Grace Litavsky, Emma Borgert, Amy Friemoth, Greta Schoettmer


Presentation: 10:45 a.m.-12:00 p.m., Kennedy Union Ballroom



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Platys (Xiphophorus maculatus) are naturally found in warm, shallow waters and typically live in social groups. These fish demonstrate complex social hierarchies where dominant individuals assert authority through aggressive and physical displays. Subordinate fish may display submissive behaviors like swimming away from the dominant individual. However, when exposed to a predator, the social dynamic of platy fish groups can quickly shift. Here, we investigated how exposure to predators and social structure influence the interactions of the platy fish. To do this, treatment groups of male-male, female-female, and male-female had their behaviors scored for 5 minutes before predator exposure as a control and for 5 minutes after with 30 second acclimation time after the 30 second predator exposure. Statistical significance was only observed for the behavior of top time, with differences observed between the male-male and male-female treatment groups during the pre period. No significance was observed between treatments or within the overall data for the pre and post periods for the behaviors of gravel time and schooling time. The effects of social structure influences the behaviors of platys greater than exposure to a predator, as significant changes in behaviors were not observed between the pre and post periods. This research is important because it can tell us more about the complex social structure of platy fish and help us to understand the evolutionary history of their behaviors.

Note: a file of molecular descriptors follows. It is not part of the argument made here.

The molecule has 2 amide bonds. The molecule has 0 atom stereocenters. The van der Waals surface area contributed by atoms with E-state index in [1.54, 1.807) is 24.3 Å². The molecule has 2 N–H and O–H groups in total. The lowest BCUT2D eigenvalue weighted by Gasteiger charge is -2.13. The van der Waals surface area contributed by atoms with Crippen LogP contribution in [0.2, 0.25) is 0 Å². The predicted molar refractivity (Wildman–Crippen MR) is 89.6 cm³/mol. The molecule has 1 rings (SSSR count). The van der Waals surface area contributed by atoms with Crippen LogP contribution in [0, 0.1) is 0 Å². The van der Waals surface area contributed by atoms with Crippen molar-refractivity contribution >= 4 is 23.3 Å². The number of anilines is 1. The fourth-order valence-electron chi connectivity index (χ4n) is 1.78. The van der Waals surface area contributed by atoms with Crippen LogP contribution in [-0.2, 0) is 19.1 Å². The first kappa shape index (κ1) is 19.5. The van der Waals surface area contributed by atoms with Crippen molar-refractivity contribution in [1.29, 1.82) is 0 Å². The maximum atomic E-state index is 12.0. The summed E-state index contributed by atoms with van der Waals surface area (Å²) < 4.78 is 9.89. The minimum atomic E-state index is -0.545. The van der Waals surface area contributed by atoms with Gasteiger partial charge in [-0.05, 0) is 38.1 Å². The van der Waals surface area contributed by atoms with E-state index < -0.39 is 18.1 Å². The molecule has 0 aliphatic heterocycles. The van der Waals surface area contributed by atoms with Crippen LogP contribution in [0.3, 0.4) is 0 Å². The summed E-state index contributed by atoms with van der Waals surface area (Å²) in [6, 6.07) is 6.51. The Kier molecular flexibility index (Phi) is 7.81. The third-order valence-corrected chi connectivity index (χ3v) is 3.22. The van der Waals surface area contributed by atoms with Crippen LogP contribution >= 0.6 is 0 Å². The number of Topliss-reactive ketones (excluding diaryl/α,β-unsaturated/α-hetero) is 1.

Publication Date


Project Designation

Course Project 202310 BIO 330 01

Primary Advisor

Jennifer Hellmann

Primary Advisor's Department



Stander Symposium, College of Arts and Sciences

Interactive Effects of Predation and Sex of Group Member on Social Behaviors in Platys